MHC class II transactivator represses human IL-4 gene transcription by interruption of promoter binding with CBP/p300, STAT6 and NFAT1 via histone hypoacetylation

Xiaorong Zhou, Yang Jiang, Liming Lu, Qing Ding, Zhijun Jiao, Yun Zhou, Lijun Xin, Kuang-Yen Chou
Immunology 2007, 122 (4): 476-85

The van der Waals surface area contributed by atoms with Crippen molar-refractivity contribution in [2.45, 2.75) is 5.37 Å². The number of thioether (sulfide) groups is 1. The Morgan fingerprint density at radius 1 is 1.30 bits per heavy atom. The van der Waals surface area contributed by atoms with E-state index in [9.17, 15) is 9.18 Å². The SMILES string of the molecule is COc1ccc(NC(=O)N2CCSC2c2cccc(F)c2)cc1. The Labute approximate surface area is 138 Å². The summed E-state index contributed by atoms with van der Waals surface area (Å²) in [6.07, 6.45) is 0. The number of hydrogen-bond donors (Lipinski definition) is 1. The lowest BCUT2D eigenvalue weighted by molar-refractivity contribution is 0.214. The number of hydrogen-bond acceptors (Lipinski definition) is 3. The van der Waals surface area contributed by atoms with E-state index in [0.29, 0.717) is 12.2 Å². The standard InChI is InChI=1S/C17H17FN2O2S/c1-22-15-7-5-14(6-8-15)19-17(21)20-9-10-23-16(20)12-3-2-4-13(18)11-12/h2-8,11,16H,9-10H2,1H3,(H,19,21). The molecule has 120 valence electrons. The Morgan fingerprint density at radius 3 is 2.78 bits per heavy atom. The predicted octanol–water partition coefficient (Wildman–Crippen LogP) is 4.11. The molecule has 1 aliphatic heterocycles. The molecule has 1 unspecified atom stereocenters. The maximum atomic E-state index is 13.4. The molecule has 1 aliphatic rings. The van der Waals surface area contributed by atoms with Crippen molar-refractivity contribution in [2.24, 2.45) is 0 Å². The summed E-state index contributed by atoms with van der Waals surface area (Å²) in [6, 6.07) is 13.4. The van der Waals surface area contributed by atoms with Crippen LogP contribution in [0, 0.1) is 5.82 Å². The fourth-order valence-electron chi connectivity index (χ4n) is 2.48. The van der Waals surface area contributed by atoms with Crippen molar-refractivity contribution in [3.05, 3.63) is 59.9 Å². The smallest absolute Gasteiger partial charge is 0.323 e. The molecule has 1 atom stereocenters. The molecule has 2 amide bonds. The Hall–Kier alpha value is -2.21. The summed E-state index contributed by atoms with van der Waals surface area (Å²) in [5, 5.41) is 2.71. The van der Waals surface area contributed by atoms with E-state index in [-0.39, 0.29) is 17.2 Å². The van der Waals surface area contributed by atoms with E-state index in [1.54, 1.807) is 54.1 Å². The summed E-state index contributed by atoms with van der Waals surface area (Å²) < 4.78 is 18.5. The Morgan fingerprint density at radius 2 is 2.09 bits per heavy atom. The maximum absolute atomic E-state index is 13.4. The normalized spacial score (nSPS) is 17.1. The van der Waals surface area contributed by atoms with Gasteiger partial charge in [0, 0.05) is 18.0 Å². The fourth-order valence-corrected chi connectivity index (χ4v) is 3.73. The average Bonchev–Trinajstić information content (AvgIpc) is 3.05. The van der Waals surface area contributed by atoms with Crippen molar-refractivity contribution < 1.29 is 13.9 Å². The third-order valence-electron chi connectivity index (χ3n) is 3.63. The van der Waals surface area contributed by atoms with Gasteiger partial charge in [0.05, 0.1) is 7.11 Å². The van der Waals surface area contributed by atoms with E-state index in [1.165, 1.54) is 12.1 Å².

In addition to its property of enhancing major histocompatibility complex (MHC) class II expression, the class II transactivator (CIITA) was recently demonstrated to be involved in T helper type 1/type 2 (Th1/Th2) differentiation by regulating interleukin-4 (IL-4) gene transcription. There was however, controversy regarding whether CIITA promotes or suppresses IL-4 expression in the experiments with transgenic mice. To clarify the discrepancy by using simpler experimental systems, human Jurkat T cells that express IL-4 but not interferon-gamma, even if stimulated with phorbol 12-myristate 13-acetate plus ionomycin, were used for CIITA transfection. Significant suppression of IL-4 gene expression was demonstrated. Simultaneously, histones H3 and H4 in the IL-4 promoter were hypoacetylated. The suppression could be totally reversed by the histone deacetylatase inhibitor trichostatin A. Furthermore, the IL-4 expression was determined in primarily established human Th1/Th2 cells to which CIITA small interference RNA (siRNA) had been introduced. A substantially increased level of IL-4 was recorded in the CIITA siRNA-transfected Th1 cells, which was in parallel with significantly enhanced acetylation in histone H3 of the IL-4 promoter. Chromatin immunoprecipitation analysis indicated that CIITA abrogated the binding of coactivator CBP/p300 and transcription factors STAT6/NFAT1 to IL-4 promoter in the CIITA-transfected cells. In conclusion, CIITA was active in the repression of transcription activation of human IL-4 gene in both the T-cell line and the primary human CD4 T cells by preventing transcription factors from binding to IL-4 promoter through histone hypoacetylation. Our data confirm a potential significant role of CIITA in controlling Th1/Th2 differentiation via modulation of IL-4 gene activation.

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